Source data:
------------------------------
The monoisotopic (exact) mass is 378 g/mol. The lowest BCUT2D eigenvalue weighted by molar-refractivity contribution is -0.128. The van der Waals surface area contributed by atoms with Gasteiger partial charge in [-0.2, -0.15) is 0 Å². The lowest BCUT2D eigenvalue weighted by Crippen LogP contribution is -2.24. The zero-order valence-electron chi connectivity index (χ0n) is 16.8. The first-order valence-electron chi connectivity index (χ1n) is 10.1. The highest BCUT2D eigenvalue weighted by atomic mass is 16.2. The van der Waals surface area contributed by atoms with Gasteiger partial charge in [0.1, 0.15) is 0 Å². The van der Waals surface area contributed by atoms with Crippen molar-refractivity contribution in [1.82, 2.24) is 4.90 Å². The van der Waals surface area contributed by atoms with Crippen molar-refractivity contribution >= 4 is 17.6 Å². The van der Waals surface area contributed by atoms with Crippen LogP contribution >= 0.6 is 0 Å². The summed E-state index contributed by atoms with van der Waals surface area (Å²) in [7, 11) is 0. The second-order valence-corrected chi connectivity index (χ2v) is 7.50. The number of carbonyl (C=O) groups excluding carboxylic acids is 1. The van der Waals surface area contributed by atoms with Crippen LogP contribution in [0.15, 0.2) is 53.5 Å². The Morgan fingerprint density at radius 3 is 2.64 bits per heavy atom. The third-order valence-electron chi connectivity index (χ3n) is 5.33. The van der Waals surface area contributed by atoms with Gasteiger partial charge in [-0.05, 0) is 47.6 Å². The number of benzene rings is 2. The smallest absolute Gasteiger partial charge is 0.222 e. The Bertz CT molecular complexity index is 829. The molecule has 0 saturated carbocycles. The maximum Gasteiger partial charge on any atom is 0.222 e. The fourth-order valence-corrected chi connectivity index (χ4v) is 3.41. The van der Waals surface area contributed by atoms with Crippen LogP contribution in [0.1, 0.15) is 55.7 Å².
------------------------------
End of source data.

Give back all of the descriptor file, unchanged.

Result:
The monoisotopic (exact) mass is 378 g/mol. The lowest BCUT2D eigenvalue weighted by molar-refractivity contribution is -0.128. The van der Waals surface area contributed by atoms with Gasteiger partial charge in [-0.2, -0.15) is 0 Å². The lowest BCUT2D eigenvalue weighted by Crippen LogP contribution is -2.24. The zero-order valence-electron chi connectivity index (χ0n) is 16.8. The first-order valence-electron chi connectivity index (χ1n) is 10.1. The highest BCUT2D eigenvalue weighted by atomic mass is 16.2. The van der Waals surface area contributed by atoms with Gasteiger partial charge in [0.1, 0.15) is 0 Å². The van der Waals surface area contributed by atoms with Crippen molar-refractivity contribution in [1.82, 2.24) is 4.90 Å². The van der Waals surface area contributed by atoms with Crippen molar-refractivity contribution >= 4 is 17.6 Å². The van der Waals surface area contributed by atoms with Crippen LogP contribution >= 0.6 is 0 Å². The summed E-state index contributed by atoms with van der Waals surface area (Å²) in [7, 11) is 0. The second-order valence-corrected chi connectivity index (χ2v) is 7.50. The number of carbonyl (C=O) groups excluding carboxylic acids is 1. The van der Waals surface area contributed by atoms with Crippen LogP contribution in [0.15, 0.2) is 53.5 Å². The Morgan fingerprint density at radius 3 is 2.64 bits per heavy atom. The third-order valence-electron chi connectivity index (χ3n) is 5.33. The van der Waals surface area contributed by atoms with Gasteiger partial charge in [-0.05, 0) is 47.6 Å². The number of benzene rings is 2. The smallest absolute Gasteiger partial charge is 0.222 e. The Bertz CT molecular complexity index is 829. The molecule has 0 saturated carbocycles. The maximum Gasteiger partial charge on any atom is 0.222 e. The fourth-order valence-corrected chi connectivity index (χ4v) is 3.41. The van der Waals surface area contributed by atoms with Crippen LogP contribution in [0.1, 0.15) is 55.7 Å².